Hundreds of families across Virginia who had counted on mandated insurance coverage for their autistic children next month may have to wait untold months more for help.
Despite a law signed by Gov. Bob McDonnell in May after more than a decade of lobbying that requires the insurance and that becomes effective in January, implementation of the law is being delayed by the state Department of Health Professions because of what some observers describe as a questionable need for a "technical fix" in the law.
Longtime advocate John W. Maloney of Richmond accuses state agencies and others of "deliberately dragging their collective feet" to appease business interests "while 3-year-olds with autism don't get treatment."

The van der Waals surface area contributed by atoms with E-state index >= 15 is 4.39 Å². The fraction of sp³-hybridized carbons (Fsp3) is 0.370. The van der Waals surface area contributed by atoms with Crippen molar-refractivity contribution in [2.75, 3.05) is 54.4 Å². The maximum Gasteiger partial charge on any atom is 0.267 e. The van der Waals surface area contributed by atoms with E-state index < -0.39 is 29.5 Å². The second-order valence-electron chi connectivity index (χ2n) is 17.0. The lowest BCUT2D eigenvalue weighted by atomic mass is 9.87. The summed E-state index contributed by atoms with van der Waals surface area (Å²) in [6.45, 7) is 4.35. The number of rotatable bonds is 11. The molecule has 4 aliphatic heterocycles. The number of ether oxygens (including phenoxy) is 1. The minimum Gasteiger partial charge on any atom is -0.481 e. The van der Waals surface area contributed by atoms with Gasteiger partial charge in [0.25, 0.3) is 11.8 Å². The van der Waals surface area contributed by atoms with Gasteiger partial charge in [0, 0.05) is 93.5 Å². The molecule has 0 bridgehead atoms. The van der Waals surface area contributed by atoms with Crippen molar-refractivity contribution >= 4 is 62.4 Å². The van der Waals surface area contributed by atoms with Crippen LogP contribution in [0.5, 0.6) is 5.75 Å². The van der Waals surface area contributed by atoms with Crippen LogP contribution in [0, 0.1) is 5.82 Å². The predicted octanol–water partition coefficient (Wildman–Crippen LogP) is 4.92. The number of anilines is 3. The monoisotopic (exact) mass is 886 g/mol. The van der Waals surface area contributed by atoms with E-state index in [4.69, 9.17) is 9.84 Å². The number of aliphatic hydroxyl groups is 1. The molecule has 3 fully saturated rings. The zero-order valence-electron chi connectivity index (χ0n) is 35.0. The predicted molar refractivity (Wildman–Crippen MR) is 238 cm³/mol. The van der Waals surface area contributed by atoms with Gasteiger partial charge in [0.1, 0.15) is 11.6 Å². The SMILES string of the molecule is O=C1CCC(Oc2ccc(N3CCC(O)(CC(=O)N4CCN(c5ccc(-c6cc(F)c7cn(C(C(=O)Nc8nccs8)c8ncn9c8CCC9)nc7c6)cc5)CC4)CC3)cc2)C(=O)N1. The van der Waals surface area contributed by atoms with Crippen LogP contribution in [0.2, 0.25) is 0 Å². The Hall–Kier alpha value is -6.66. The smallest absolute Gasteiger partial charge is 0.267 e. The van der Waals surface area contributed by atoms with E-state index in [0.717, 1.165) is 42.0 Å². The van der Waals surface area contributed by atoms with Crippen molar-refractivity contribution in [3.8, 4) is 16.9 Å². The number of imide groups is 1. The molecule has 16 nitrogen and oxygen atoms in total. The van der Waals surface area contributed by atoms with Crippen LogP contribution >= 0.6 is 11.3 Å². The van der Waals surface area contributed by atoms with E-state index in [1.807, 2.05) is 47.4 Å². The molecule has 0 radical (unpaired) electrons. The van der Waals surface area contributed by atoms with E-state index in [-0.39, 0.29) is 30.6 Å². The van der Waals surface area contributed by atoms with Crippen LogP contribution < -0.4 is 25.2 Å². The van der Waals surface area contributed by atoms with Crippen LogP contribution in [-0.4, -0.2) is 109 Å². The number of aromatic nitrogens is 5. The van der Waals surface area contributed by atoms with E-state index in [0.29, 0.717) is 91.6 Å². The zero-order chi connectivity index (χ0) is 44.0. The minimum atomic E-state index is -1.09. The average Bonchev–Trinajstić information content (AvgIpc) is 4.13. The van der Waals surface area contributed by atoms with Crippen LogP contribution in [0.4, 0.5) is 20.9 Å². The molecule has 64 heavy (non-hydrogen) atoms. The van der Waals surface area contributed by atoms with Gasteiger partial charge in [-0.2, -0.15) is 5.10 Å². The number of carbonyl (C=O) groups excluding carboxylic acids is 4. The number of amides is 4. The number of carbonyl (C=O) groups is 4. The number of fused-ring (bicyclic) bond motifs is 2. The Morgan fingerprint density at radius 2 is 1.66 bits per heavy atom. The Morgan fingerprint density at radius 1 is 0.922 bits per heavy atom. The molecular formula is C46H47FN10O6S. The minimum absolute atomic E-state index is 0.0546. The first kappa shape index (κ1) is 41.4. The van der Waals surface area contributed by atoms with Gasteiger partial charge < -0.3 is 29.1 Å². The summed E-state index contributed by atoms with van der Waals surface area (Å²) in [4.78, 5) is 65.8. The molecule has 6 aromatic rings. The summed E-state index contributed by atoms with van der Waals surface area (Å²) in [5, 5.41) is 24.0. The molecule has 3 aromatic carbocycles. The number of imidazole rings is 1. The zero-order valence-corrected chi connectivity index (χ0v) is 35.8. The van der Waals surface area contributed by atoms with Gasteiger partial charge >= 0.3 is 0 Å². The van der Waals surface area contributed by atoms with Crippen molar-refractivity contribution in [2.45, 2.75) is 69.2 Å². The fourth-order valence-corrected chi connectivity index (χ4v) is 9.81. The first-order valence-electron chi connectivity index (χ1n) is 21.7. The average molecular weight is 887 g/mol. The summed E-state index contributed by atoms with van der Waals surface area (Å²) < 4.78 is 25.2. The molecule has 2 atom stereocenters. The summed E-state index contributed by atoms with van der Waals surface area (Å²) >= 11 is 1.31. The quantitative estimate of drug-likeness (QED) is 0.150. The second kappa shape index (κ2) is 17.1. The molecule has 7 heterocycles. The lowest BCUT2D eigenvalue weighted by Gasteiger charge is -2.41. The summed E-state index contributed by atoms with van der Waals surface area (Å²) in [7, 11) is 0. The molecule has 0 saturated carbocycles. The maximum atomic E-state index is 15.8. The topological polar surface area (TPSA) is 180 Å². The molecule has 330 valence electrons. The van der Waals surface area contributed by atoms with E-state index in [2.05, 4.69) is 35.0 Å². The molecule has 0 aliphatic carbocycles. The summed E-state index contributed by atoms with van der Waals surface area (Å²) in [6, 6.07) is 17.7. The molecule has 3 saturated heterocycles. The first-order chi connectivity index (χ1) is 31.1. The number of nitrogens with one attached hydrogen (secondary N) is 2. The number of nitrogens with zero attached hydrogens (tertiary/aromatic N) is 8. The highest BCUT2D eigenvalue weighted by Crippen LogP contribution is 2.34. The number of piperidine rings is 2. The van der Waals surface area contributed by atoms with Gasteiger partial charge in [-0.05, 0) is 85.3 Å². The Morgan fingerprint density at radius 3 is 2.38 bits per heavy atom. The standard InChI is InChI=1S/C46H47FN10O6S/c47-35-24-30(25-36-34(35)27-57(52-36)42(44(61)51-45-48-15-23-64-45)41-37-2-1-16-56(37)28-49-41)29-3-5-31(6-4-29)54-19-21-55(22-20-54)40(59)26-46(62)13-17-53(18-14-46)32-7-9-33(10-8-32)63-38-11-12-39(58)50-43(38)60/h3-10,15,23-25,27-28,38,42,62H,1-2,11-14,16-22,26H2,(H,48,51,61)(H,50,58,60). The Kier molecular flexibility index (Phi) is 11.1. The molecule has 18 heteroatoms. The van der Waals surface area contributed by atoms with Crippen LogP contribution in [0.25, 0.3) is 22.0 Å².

"It's unconscionable and breaks a promise from the governor that hundreds of families would have this valuable care available to them," said Mark Llobell of Norfolk, a founder of the Virginia Autism Project and the grandfather of an autistic boy. He has spent tens of thousands of dollars from retirement benefits and second mortgages to pay for special care for his grandson that would be covered by insurance under the new law.
But the governor's office is pointing to Attorney General Ken Cuccinelli, whose office concluded that the new insurance law cannot mandate the state Board of Medicine to create a licensing regimen for a special class of therapists trained in handling autistic children.
Saturday, December 3, 2011
Delay in Virginia Mandate
An earlier post told how a licensing issue could hold up implementation of the Virginia mandate. Now, Bill McKelway writes at The Richmond Times-Dispatch: